Letter from Siberia — From the April 2018 issue

Cursed Fields

What the tundra has in store for Russia’s reindeer herders

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The Yamal Peninsula juts up from the northern edge of Russia like a thumb sticking out into the Kara Sea. A matrix of lakes and streams stretches across the barren surface, beneath which lie layers of permafrost that can reach deeper into the ground than Moscow’s tallest buildings rise into the sky. When the temperatures drop in the winter, the waterways freeze over and the sun recedes, leaving the region shrouded in darkness for twenty hours a day. During the summer, the ice splinters, and the tundra turns into a boggy, mosquito-infested maze.

In the language of the native Nenets people, yamal means “the edge of the world.” In medieval times, outsiders took to calling the surrounding lands “midnight country.” Early travelers wrote of mountains, as high as the heavens, that sloped down to the sea and emitted unintelligible cries. Others told of a savage local tribe who served their children to guests for dinner. Explorers from the Novgorod Republic, who arrived in the eleventh century to trade iron for furs, took back with them tales of a place where little reindeer fell from the clouds and scattered across the earth.

Tikhon Kondigin and his sons Alexander and Ivan hunt reindeer near their camp in Aksarka (detail). Photographs from the Yamal Peninsula, Russia, by Davide Monteleone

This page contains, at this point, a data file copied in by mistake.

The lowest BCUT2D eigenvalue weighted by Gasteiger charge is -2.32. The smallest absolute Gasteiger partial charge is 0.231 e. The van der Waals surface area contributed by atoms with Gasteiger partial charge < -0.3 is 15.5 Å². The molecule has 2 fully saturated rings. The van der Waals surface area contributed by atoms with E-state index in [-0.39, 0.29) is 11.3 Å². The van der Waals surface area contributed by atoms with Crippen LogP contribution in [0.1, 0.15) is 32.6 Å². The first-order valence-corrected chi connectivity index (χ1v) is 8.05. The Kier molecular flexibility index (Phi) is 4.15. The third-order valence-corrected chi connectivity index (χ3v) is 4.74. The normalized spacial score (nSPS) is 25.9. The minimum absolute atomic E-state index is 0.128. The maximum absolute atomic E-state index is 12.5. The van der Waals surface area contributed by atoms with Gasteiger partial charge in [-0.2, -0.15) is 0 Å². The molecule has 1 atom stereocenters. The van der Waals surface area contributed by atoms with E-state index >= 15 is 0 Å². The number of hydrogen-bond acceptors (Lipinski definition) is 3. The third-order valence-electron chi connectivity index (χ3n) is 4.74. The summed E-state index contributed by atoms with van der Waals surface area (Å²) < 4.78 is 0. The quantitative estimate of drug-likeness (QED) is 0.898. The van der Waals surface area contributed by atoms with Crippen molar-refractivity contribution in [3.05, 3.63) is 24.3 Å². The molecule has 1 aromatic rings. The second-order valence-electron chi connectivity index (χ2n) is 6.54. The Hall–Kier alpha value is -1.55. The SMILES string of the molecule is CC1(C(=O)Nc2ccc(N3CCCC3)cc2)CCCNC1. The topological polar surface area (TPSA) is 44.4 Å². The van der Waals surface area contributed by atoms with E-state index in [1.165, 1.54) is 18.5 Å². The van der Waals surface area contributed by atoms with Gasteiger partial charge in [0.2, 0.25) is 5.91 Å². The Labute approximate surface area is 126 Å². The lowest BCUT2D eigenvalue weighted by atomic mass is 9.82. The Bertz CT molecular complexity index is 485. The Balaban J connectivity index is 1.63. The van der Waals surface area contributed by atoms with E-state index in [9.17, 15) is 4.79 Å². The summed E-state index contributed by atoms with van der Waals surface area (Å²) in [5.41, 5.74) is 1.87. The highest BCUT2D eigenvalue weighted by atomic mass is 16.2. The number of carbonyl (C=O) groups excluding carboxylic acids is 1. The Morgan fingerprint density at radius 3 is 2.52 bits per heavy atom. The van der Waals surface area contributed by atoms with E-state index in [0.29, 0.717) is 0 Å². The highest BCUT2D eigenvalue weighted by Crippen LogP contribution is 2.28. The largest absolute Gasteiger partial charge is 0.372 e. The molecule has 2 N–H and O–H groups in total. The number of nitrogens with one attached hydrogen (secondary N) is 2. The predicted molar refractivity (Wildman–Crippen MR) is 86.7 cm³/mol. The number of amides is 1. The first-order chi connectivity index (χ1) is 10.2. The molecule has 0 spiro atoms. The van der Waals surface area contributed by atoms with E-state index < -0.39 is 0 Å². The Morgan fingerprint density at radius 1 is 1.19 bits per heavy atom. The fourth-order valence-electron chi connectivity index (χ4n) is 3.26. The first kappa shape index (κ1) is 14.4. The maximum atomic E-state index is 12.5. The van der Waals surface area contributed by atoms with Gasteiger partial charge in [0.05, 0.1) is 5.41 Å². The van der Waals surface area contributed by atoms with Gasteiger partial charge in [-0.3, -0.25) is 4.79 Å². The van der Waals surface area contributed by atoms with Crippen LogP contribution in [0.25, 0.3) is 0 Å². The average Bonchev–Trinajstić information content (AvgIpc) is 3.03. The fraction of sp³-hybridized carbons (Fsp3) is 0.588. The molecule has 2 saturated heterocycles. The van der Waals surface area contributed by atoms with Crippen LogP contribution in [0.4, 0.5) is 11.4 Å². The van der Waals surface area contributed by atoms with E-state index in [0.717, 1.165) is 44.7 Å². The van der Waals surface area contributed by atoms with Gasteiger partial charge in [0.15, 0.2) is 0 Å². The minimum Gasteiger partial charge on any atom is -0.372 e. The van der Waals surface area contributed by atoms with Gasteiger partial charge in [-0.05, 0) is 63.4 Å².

Neither Yamal’s remoteness nor winters during which temperatures can reach ?55° F drove the Nenets south to warmer ground. Instead, they developed a lifestyle dependent on the reindeer, which were as plentiful as the stories suggested, and well suited to the harsh northern environs. Native legend has it that the gods created reindeer just after they created man; the spirit responsible for the animals is known as Ilebyam pertya, which translates literally to “giving life.” The reindeer serve as a mode of transport, as well as a source of sustenance, warmth, and meaning. Soviet anthropologists came to study Yamal’s tribes in the early 1920s and remarked on this relationship. As one observer wrote, everyone he met there

dreams of owning his own herd and never stops collecting reindeer, he does not treat his herd as capital, as a means of obtaining profit and exploiting others (he has no notion of rational economy). . . . The nomad’s reindeer herd is his guarantee against hunger and the elements.

To this day, Nenets herders will follow their reindeer hundreds of miles each year, up and down the peninsula in search of new pastures. They come to know their animals so well that they can identify individuals in a herd of thousands. These grueling journeys along the reindeer trail have taught the Nenets to be wary of long-term plans, to recognize the fragility of their existence. Ethnographers note that they often add the phrase ta eltsyand tevba na (“if we live till then”) when discussing the future.

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